1. Written scheme of examination
Requirements for a Written Scheme are:
A written scheme of examination is a document containing information about selected items of plant or equipment which form a pressure system, operate under pressure and contain a "relevant fluid". The term "relevant fluid" is defined in the Regulations and covers compressed or liquefied gas including air above 0.5 bar pressure (approximately 7 psi), pressurised hot water above 110 degrees Celsius and steam at any pressure.
Items of plant forming the pressure system should be included in a written scheme of examination if a failure of the item could unintentionally release pressure from the system, and the resulting release of stored energy could cause injury.
2. Responsibility of users and owners to define scope of scheme
The user of installed systems and the owner of mobile systems are responsible for deciding which pressure system is covered by the Regulations. To arrive at a properly informed decision, users or owners may seek advice from other sources. These could be Insurance Companies, in-house engineering staff, inspection bodies and consultants. However, the legal responsibility for defining the scope of the scheme rests with users or owners. The written scheme should generally cover all items within a self-contained pressurised system, which may give rise to danger. If there is more than one self-contained pressure system, there will be a need for more than one written scheme.
3. Confirmation of scope of scheme
When the scope of the written scheme has been decided, the user or owner of the pressure system should contact a person with sufficient knowledge and experience about the system. This person should be capable of offering informed advice on the subject. Discussions on the scope of the written scheme should be made with them, and if necessary, modify the scope accordingly.
4. Competent person
The users or owners of pressure systems need to select a competent person and in doing so should take reasonable steps to ensure that the competent person selected can actually demonstrate competence, i.e. the necessary wealth of knowledge, experience and independence. In practice the competent person is likely to be a body or company specialising in engineering inspection work or an Insurers engineering surveyor.
5. Review of written scheme
The written scheme of examination must be 'suitable' throughout the lifetime of the plant or equipment and it follows that it should be reviewed, and when necessary, revised. For example, as the age of some plant increases there may be a need to carry out more frequent examinations, or change their content or type. It is the user's responsibility under the Regulations to ensure that the content of the written scheme is reviewed at appropriate intervals by a competent person to determine if it remains suitable, but clearly the competent person should be in a position to give advice on this aspect.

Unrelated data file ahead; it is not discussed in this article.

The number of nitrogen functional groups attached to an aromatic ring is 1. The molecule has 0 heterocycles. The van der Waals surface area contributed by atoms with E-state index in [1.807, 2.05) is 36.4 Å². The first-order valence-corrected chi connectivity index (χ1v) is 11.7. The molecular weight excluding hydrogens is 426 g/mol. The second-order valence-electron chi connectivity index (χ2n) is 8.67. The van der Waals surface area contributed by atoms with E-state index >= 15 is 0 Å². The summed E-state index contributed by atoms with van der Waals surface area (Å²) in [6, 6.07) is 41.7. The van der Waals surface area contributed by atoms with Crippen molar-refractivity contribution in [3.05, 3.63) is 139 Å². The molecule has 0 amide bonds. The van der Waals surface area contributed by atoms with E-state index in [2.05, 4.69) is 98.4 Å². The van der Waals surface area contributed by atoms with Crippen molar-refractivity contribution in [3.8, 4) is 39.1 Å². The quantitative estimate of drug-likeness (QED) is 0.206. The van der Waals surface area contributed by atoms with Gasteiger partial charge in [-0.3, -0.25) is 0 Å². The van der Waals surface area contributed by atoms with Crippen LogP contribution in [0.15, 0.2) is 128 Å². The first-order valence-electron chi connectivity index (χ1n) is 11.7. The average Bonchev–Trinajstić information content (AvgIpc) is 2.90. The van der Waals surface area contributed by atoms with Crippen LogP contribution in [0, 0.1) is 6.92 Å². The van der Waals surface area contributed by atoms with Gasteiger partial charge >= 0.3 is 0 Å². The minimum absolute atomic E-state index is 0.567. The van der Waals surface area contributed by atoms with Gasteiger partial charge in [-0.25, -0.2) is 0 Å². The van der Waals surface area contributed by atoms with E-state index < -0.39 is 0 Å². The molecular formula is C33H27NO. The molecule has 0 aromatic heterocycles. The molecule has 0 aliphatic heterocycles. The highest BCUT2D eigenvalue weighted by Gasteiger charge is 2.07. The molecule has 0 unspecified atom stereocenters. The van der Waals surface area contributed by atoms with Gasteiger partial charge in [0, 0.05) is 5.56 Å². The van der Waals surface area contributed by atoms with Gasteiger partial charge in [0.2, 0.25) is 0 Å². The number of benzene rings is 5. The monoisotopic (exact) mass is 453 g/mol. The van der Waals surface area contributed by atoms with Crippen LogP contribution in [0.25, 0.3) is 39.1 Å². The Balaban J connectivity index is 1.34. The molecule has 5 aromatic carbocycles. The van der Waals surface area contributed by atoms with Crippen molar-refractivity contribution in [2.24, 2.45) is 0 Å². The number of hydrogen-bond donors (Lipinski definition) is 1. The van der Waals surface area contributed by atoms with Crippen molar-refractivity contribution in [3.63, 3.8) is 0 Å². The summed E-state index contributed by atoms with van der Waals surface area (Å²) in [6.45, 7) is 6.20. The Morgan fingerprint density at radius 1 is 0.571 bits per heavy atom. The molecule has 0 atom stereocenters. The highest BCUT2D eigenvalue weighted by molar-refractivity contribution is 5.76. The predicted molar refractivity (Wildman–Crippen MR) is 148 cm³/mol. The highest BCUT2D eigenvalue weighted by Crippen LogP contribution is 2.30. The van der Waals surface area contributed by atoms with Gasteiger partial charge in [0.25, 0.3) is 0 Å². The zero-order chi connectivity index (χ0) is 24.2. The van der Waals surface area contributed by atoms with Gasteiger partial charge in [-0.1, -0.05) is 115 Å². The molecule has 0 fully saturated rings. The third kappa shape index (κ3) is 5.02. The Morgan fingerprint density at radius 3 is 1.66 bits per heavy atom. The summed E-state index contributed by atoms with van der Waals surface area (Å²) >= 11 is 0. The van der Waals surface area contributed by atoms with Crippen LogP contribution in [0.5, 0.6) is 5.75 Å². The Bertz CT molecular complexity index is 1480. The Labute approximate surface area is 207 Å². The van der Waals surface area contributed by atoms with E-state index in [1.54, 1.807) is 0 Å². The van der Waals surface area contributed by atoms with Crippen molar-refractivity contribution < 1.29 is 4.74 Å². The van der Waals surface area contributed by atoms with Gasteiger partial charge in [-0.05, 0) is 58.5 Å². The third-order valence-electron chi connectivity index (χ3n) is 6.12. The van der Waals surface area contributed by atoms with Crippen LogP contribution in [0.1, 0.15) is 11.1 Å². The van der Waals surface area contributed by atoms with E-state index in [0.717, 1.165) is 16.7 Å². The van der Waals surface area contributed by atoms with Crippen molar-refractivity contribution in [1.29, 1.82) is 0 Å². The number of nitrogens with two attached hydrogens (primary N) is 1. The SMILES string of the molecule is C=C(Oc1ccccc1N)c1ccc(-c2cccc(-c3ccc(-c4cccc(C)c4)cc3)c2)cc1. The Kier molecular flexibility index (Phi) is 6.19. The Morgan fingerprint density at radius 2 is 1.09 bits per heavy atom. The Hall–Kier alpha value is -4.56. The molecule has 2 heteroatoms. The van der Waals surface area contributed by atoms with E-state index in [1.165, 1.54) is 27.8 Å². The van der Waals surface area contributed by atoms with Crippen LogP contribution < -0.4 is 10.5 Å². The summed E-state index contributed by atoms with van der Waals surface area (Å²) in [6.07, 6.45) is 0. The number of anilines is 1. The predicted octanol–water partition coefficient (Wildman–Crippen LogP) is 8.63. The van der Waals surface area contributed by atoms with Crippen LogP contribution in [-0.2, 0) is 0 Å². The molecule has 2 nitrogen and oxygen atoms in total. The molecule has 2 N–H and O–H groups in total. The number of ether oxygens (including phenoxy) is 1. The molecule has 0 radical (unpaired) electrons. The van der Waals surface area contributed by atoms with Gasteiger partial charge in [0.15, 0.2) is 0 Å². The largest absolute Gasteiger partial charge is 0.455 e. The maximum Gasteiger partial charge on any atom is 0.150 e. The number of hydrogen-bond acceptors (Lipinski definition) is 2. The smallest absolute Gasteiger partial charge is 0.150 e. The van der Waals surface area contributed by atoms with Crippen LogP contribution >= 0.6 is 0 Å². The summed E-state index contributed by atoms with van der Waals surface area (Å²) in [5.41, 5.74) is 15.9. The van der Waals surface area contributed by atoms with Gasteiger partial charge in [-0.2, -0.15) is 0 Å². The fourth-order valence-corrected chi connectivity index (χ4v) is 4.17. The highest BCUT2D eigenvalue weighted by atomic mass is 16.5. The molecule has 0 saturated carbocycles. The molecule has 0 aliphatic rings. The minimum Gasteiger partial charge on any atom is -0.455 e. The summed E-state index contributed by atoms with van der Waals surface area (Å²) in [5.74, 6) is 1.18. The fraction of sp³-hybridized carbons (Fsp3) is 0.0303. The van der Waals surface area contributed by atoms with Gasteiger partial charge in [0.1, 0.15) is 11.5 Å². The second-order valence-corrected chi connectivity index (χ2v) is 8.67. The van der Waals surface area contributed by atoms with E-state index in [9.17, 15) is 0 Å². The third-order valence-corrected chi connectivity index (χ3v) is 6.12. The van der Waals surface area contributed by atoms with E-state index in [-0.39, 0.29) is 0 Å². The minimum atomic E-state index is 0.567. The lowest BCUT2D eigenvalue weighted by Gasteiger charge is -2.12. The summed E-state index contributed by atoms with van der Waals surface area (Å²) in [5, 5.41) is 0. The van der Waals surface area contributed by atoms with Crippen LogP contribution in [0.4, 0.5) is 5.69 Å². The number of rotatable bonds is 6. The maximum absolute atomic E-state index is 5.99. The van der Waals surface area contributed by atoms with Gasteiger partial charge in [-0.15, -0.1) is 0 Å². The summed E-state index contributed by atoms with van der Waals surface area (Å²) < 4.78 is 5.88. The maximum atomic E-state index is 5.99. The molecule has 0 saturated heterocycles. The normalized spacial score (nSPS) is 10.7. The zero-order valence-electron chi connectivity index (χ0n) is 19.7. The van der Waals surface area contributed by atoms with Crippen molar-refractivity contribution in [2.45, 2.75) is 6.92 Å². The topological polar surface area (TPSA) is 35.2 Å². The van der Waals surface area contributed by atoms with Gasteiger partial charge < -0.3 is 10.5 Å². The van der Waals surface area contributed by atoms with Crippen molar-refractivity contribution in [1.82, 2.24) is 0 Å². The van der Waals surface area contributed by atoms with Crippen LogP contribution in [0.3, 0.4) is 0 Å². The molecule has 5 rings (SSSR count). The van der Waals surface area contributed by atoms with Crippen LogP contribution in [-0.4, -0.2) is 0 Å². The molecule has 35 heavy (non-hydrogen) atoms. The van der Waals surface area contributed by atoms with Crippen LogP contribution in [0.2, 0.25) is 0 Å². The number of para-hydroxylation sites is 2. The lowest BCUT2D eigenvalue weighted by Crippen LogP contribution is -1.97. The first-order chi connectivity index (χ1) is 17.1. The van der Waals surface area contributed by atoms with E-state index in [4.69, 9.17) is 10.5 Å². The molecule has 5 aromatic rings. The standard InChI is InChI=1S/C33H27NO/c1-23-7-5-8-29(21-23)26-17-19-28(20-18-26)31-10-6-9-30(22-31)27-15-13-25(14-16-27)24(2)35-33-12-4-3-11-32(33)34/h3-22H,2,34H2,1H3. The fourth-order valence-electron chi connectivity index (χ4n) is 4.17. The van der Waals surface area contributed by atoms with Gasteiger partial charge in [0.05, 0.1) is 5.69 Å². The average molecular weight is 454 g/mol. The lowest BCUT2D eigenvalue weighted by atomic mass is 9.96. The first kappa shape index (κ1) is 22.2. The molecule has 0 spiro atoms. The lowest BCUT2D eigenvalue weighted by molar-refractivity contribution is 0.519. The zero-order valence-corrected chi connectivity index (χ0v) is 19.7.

6. Legal responsibility
Users and owners of pressure systems covered by a written scheme of examination have a legal responsibility to ensure that a competent person examines the systems in accordance with the scheme.
The user of an installed system and the owner of a mobile system shall ensure that the system is properly maintained in good repair, so as to prevent danger. The maintenance needs should be determined taking into account the age of the system, the conditions of operation and the environment in which it works.
Consideration should be given to what systems or parts require routine checks and replacement e.g. lubrication fluids and coolants. Some parts of systems should be subject to sample inspection during regular shutdowns when signs of deterioration, leakage, external damage or corrosion are apparent.
Pipework may not be subject to examination under the written scheme, but periodic checks should be carried out at the more vulnerable areas such as expansion loops, bends and low points.
Systems which, have been out of service, will need more detailed checks when being brought back into use.
Protective devices must be checked at appropriate intervals to ensure they remain in efficient working order. Where manufacturers/suppliers instructions are appropriate to the system and are sufficiently comprehensive they should be used to assist maintenance.
8. Keeping of records
The last report relating to the system made by a competent person and also any previous reports must be kept if they contain information that will help in assessing whether the system is safe to operate, or any repairs or modifications to the system can be carried out safely.
Records should also be kept of any modifications or repairs to the pressure systems. Where the user or owner of a pressure system changes, the previous owner or user shall as soon as practicable give to the new user or owner in writing anything (relating to the system or part thereof) kept by him.
Where the Regulations require records to be kept in writing, then they can be kept in a form that is capable of being reproduced as a written copy if required. Generally records can therefore be held on computer providing they are secure from loss or unauthorised interference.